New Poll Finds Mainers Approve of Winter, Cats
My Zeitgeist monitor must be on the fritz: the needle has been trending up toward "Cheerio" even as temperatures fall into single digits, along with the hours of daylight. I find myself staring in bemusement at these smiling faces around me. Can it be that all these folks actually like winter?
Being a thoroughly modern American as well as a responsible journalist, I decided to take a poll.
I employed the latest public-survey methodology, importuning people at inconvenient times and making rude noises in my throat when their responses annoyed me. To ensure a representative sample, I chose names at random from my "Family & Friends" contact list, supplemented by a loiter of teenagers caught wandering the halls of Watershed School in Rockland. (On this basis, I have determined that, surprisingly, 65 percent of Mainers are 18 and younger. Take that, demographic doomsayers!)
Herewith, the results. For the first category of questions, respondents were asked to state whether they Strongly Favor, Moderately Favor, Feel Neutral Toward, Moderately Oppose, or Strongly Oppose the following:
Winter. This is the single item I find most disturbing. 83 percent of Mainers surveyed report that they either strongly (48 percent) or moderately (35) approve of this ghastly time of year. Not a single respondent was willing to take a principled stand in strong opposition.
When responses were scored numerically (Strongly Favor=5, Strongly Oppose=1), the approval rating for winter stood at 4.1.
Hamlet (the play). It may not be intuitively obvious that Shakespeare's greatest tragedy is of immense topical concern to Mainers at this season. But the entire Watershed student body just finished reading the play, in preparation for watching a live broadcast from the National Theatre in London, shown locally at the Strand is Rockland — a tremendous cultural asset here in the midcoast. How fared the Bard? Hamlet scored 3.4 in overall favorability, with a distinct split according to age: adults rated it 4.2, as against 3.7 among those 18 and under.
Snow. See how the pollster cunningly changes up topics here. This is a blatant attempt to throw people off, and a patent failure. A whopping 82 percent approved of snow, with 68 percent saying they "strongly" favor it. Snow scores higher than winter at large, with a favorability rating of 4.3.
Fish. Grown-ups like fish much more than kids do, by a large margin: 4.3 to 3.4. We have our hearts to think about.
Rap music. Respondents across all generations were rather like-minded here — cool but not overtly hostile. 18 percent of young people "strongly" favored this purportedly musical genre, compared to zero adults. But if we discard those as outliers (on the reasonable ground that 1 in 5 teenagers is willing to countenance any travesty of good taste) the remainder of the sample clocks in at 2.5, hovering between Neutral and Moderately Oppose. Among Maine youth, the Bard easily bests the Bone Thugs.
See how objective I'm being here? This is how all polls ought to work.
Cats. The only contest here was between Strong (65 percent) and Moderate (35 percent) favorability. Cats scored 4.7 on the approval index, leaving winter stuck in a snowbank somewhere.
School. Now this seems odd, but Watershed students seem to like school more than their elders do. Not by a whole lot — 3.8 versus 3.5 — but not exactly what you'd expect. Adults were twice as likely to declare themselves Strongly or Moderately Opposed.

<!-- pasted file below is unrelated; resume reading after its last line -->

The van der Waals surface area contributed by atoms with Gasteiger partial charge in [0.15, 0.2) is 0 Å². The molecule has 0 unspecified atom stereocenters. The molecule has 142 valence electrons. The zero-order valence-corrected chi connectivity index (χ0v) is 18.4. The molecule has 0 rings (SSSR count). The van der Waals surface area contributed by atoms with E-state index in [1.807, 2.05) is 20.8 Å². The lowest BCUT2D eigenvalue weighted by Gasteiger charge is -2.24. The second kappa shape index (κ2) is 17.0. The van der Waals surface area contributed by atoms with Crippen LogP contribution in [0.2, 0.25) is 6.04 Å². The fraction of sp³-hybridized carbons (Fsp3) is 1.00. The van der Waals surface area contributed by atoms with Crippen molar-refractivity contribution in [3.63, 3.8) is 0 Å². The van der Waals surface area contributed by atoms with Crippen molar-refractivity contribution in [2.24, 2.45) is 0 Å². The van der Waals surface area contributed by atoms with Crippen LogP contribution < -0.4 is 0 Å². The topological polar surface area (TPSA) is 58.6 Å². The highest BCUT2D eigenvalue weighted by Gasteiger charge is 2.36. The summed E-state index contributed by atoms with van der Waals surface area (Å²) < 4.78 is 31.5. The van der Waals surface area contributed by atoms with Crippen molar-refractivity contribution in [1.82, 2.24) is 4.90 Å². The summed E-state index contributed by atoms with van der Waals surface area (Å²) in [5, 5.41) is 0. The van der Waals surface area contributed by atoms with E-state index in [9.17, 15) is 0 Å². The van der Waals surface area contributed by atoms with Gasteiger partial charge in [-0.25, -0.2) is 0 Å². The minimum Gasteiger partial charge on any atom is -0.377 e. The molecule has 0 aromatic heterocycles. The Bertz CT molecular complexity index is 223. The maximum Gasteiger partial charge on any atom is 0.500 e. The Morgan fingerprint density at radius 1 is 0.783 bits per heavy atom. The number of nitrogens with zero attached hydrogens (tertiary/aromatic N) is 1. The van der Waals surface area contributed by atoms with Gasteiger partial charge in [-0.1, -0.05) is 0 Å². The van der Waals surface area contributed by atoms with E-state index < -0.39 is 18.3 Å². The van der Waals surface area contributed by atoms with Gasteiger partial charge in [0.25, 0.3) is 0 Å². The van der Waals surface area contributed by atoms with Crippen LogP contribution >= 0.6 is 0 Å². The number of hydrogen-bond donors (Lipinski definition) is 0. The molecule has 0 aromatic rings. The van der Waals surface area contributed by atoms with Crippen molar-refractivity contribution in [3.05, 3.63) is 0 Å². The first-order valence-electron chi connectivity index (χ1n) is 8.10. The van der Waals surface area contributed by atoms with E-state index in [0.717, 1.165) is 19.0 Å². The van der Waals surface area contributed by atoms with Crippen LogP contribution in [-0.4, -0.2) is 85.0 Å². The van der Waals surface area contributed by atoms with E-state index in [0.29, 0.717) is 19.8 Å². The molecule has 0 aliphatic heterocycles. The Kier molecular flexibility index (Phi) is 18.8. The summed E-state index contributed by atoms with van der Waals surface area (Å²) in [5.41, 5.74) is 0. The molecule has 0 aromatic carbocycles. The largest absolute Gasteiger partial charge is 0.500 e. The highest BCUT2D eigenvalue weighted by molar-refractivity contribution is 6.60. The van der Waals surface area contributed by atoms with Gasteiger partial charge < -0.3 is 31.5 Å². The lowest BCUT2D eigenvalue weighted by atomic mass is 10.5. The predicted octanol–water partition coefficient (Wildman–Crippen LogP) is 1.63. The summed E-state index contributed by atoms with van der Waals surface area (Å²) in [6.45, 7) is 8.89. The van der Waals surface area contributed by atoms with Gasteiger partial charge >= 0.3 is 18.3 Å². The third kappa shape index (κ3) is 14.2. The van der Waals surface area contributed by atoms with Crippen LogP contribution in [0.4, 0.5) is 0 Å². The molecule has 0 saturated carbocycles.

Christmas. A surprising number of Neutral responses here — 30 percent of the sample — but no total Scrooges, with overall favorability of 3.9. I suppose we must go ahead with this lamentable holiday.
The year 2010. Quite a spread: going from top to bottom, the percentages were 35, 26, 22, 13, and 0.4. One had hoped for better, somehow.
The great State of Maine acquitted herself respectfully. Asked to choose where they would rather be right now — Maine, New York City, or California — a safe majority of 52 percent chose Maine over the sunny West Coast, which ranked second at 43. Only 5 percent were drawn to the charms of Old Manhattan.
Now here comes the money question: "How do you feel about the year ahead?" Respondents were asked to choose between Very Hopeful, Moderately Hopeful, Neutral, Moderately Apprehensive, Very Apprehensive, and Filled With Dread. The question was directed first at their feelings toward themselves and their own lives, then toward Maine, the nation, and the world at large. Ready for the eye-opener? The young people in the survey expressed notably more trepidation about their own near futures (with 26 percent counting themselves as apprehensive) than the adults, the most pessimistic of whom felt merely neutral. Kids were were twice as likely, though, to count themselves as Very Hopeful (47 percent, versus 33 percent of grown-ups).
Looking at the broader picture, a different sort of generation gap emerges. The kids were all over the map: a plurality was Neutral (31 percent), with Very Hopeful and Moderately Apprehensive each polling at 23, and all other categories tied at 8. On a scale of 1-6, these young Mainers gave 2011 a respectable, if hardly stellar, 3.9.
Their elders were less sanguine. Only one adult surveyed felt better than Neutral. Half felt either Very or Moderately Apprehensive, while one-quarter allowed to being Filled With Dread.
Fun with numbers! Take this all for what it's worth, which is probably not much more than this: my students are cool and worldly-wise, and my adult friends are a bunch of liberals terrified of Paul LePage.
Complete survey results are may be obtained by standing the pollster to a pint at the Whale's Tooth Pub at Lincolnville Beach.